BEHIND THE SCENES

The 14 Landing

By the late sixteenth century the ceiling of the Great Hall had been lowered to allow for the creation of attic rooms. The layout of these rooms was subsequently altered and by the 19th century a central corridor had been added with seven rooms down either side. These would have been the sleeping quarters for servant staff, though the first room is substantially larger than the others and was probably used as a sitting room, work area and for storage. Due to the long working days and laborious tasks endured by Victorian servants it is unlikely that the occupants of these rooms enjoyed more than a few hours of sleep.

The Waterloo Room

The room takes its name from the wallpaper commemorating the various military victories of the Duke of Wellington, the most famous of which was the Battle of Waterloo in 1815.

From the eighteenth century this room has been an office from where the Steward or Agent managed the estate. The many metal chests once safeguarded papers relating to the Burton Constable Estate in Holderness that are now deposited in the public archive office in Beverley.

Billiard Room

This room was formally the Servants’ Hall, where staff would eat their meals and await summons by means of a bell system in the corridor outside. The labelling of these bells provides a valuable insight into the names of various rooms during the nineteenth century, the most amusing of which is the 'Haunted Chamber'. The marble fireplace surround dates from c.1700, although the grate with fireside boilers is nineteenth century. Hot water was piped to provide heating for the servants’ rooms in the attics. It was converted into a Billiard Room in the early 1970s when the Victorian billiard table was installed and is still used by the family today.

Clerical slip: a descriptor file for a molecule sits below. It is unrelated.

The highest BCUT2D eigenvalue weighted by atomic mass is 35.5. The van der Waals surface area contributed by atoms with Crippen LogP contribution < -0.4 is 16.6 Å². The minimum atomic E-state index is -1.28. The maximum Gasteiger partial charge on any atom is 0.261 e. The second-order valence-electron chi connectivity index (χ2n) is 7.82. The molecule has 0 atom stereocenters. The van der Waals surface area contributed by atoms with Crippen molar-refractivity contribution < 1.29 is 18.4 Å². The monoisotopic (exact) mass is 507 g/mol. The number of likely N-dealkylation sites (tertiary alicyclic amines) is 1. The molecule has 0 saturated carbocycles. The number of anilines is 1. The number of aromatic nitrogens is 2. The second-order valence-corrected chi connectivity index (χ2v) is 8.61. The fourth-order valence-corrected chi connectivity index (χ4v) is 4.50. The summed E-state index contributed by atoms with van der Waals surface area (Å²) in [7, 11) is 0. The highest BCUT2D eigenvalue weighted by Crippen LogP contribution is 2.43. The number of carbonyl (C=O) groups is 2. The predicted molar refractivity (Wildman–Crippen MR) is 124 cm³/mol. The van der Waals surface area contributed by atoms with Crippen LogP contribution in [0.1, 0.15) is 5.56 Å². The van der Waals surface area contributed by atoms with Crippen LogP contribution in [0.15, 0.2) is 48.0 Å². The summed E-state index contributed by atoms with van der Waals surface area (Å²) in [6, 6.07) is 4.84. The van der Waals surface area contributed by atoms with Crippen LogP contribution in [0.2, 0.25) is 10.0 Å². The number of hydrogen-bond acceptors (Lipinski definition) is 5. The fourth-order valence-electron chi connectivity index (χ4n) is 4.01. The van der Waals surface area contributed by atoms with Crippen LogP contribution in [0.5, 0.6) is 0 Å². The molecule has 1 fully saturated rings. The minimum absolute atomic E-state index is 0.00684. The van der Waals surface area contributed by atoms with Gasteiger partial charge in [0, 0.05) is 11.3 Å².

Cellars

The high water table in Holderness means that the cellars are modest in size and only just below ground level. The large beer barrels date to the nineteenth century when servants were entitled to an allowance of weak beer to drink, a much safer alternative to the polluted water on offer.The original Elizabethan wine cellar is still used to store wine and port by the family.

Did you know?
Afternoon tea was created by the Duchess of Bedford in the late 18th century. She invited friends to join her for an afternoon meal of small cakes, bread and butter sandwiches, sweets and, of course, tea. The practice was so popular that it was quickly adopted by other social hostesses 
 
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Historic Houses Association
heritage lottery fund natural england art fund Trip Advisor welcome to Yorkshire Historic Houses Association